Linux is Cheaper, but

 
 
By Peter Galli  |  Posted 2005-08-31 Email Print this article Print
 
 
 
 
 
 
 


Thats not All"> Linux is also now definitely on the radar screen, and even with Microsoft lowering some of its software prices and Sun supporting Opteron and creating OpenSolaris, Linux was still less expensive over a three-year timeframe, the study showed. Today, real business applications are running on Linux and the study thus focused on J2EE application servers.
It found that these deployments on Linux were 40 percent less than Windows and 54 percent less than for Solaris over three years.
The biggest delta was on the software license side, but the study also found a big hardware delta for Windows, as many participants were not running their hardware utilization levels to the same level they were for Unix. To read more about IBMs new Linux strategy, click here. Flexibility was one of the key reasons enterprises were looking to Linux as the platform to meet all of their workloads.
The long-term roadmap for Linux was also seen as very dependable, which was a change from a few years ago when there were a lot of questions about its future, Robinson said. "So, Linux is cheaper and thats great, but there are other non-monetary benefits to using it. The cost savings will remain an important element, but the strategic benefits will grow to be more dominant factors in the deployment decisions people are making," Robinson said. But the issue of how to quantify TCO remains controversial. Microsoft has funded its own TCO studies. Peter Shay, the executive vice president of the Advisory Council, said in a talk at the 2004 OReilly Open Source Convention that "because there are a lot of different factors that go into TCO, and the published reports make widely differing assumptions that may or may not pertain to your business, you should do your own analysis." Charles King, an analyst at Pund-IT Inc., talked about the IBM-funded report he had authored, and published this month, entitled "Beyond TCO—The Unanticipated Second Stage Benefits of Linux." His research centered around three enterprises: U.S. retailer Boscovs Department Stores; Zahid Tractor, a Saudi Arabian supplier of heavy and industrial equipment; and Alliance UniChem CZ, Europes second largest pharmaceutical wholesaler. All these companies had used Linux significantly for more than 18 months. Click here to read more about what Boscovs CIO Harry Roberts said at the Linux Solutions Retail Conference. All three companies had decided to migrate to Linux to improve their IT infrastructures, lower costs and increase efficiency. "All three succeeded in their efforts, reaching or exceeding the goals and results they planned," King said. "All realized significant second stage benefits that resulted in improved IT capabilities, enhanced staff performance and reduced effort and costs." All the companies also reaped unexpected benefits, such as lower migration costs and the ability to leverage the skills of their in-house IT staff. They all also reported benefits from working with and participating in the open source community, and all planned to accelerate their usage of Linux solutions in the future, King said. IBMs Handy concluded that "the reports cite examples of how Linux has given some customers a 40 percent lower TCO than Solaris and Windows servers, as well as other benefits beyond this. "They also show that once customers get started with Linux, they continue to do more and more with it going forward," he said. Check out eWEEK.coms for the latest open-source news, reviews and analysis.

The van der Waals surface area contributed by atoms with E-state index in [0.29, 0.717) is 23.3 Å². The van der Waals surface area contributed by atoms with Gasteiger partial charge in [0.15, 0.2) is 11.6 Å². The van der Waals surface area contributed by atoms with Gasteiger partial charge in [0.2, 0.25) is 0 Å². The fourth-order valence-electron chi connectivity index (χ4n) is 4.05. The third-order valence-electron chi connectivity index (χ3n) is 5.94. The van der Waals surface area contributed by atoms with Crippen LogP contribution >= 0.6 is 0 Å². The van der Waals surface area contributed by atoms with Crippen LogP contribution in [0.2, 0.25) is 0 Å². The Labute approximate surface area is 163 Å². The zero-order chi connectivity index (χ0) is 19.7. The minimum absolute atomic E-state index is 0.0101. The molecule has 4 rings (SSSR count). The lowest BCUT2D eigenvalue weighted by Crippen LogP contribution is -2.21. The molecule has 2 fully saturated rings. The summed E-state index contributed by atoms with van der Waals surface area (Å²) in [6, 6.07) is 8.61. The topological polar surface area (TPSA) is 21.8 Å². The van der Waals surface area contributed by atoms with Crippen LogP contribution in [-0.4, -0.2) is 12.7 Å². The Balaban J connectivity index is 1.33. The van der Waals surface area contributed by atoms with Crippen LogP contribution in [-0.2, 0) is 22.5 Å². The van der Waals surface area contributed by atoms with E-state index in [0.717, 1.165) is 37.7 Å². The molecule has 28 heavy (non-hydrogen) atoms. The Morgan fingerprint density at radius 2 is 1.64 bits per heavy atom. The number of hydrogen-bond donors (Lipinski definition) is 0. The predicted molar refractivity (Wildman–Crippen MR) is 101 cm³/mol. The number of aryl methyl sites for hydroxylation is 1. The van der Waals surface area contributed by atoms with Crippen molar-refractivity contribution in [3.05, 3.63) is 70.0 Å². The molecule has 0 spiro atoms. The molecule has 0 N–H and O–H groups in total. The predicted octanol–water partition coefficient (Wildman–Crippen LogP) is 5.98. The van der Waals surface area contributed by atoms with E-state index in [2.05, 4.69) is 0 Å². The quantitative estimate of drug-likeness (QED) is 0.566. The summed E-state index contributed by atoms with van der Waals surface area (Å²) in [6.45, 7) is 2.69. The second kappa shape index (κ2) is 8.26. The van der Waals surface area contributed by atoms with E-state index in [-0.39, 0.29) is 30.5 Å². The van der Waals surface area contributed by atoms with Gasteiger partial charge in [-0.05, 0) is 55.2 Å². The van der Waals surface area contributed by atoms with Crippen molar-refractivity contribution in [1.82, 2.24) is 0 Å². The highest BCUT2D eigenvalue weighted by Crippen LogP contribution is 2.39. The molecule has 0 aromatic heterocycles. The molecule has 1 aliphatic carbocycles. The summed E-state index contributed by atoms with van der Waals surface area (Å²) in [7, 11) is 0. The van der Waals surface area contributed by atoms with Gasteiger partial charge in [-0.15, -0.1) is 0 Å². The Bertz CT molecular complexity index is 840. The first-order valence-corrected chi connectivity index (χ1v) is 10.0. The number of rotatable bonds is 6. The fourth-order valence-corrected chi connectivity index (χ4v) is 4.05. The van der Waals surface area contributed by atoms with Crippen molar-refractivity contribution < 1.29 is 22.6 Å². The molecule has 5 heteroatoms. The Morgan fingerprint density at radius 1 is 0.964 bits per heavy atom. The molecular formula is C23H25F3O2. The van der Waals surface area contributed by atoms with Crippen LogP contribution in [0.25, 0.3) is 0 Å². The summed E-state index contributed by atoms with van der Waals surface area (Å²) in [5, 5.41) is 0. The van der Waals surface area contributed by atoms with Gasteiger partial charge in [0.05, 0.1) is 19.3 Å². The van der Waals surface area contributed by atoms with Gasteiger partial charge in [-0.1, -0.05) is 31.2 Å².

Peter Galli has been a financial/technology reporter for 12 years at leading publications in South Africa, the UK and the US. He has been Investment Editor of South Africa's Business Day Newspaper, the sister publication of the Financial Times of London.

He was also Group Financial Communications Manager for First National Bank, the second largest banking group in South Africa before moving on to become Executive News Editor of Business Report, the largest daily financial newspaper in South Africa, owned by the global Independent Newspapers group.

He was responsible for a national reporting team of 20 based in four bureaus. He also edited and contributed to its weekly technology page, and launched a financial and technology radio service supplying daily news bulletins to the national broadcaster, the South African Broadcasting Corporation, which were then distributed to some 50 radio stations across the country.

He was then transferred to San Francisco as Business Report's U.S. Correspondent to cover Silicon Valley, trade and finance between the US, Europe and emerging markets like South Africa. After serving that role for more than two years, he joined eWeek as a Senior Editor, covering software platforms in August 2000.

He has comprehensively covered Microsoft and its Windows and .Net platforms, as well as the many legal challenges it has faced. He has also focused on Sun Microsystems and its Solaris operating environment, Java and Unix offerings. He covers developments in the open source community, particularly around the Linux kernel and the effects it will have on the enterprise.

He has written extensively about new products for the Linux and Unix platforms, the development of open standards and critically looked at the potential Linux has to offer an alternative operating system and platform to Windows, .Net and Unix-based solutions like Solaris.

His interviews with senior industry executives include Microsoft CEO Steve Ballmer, Linus Torvalds, the original developer of the Linux operating system, Sun CEO Scot McNealy, and Bill Zeitler, a senior vice president at IBM.

For numerous examples of his writing you can search under his name at the eWEEK Website at www.eweek.com.

 
 
 
 
 
 
 

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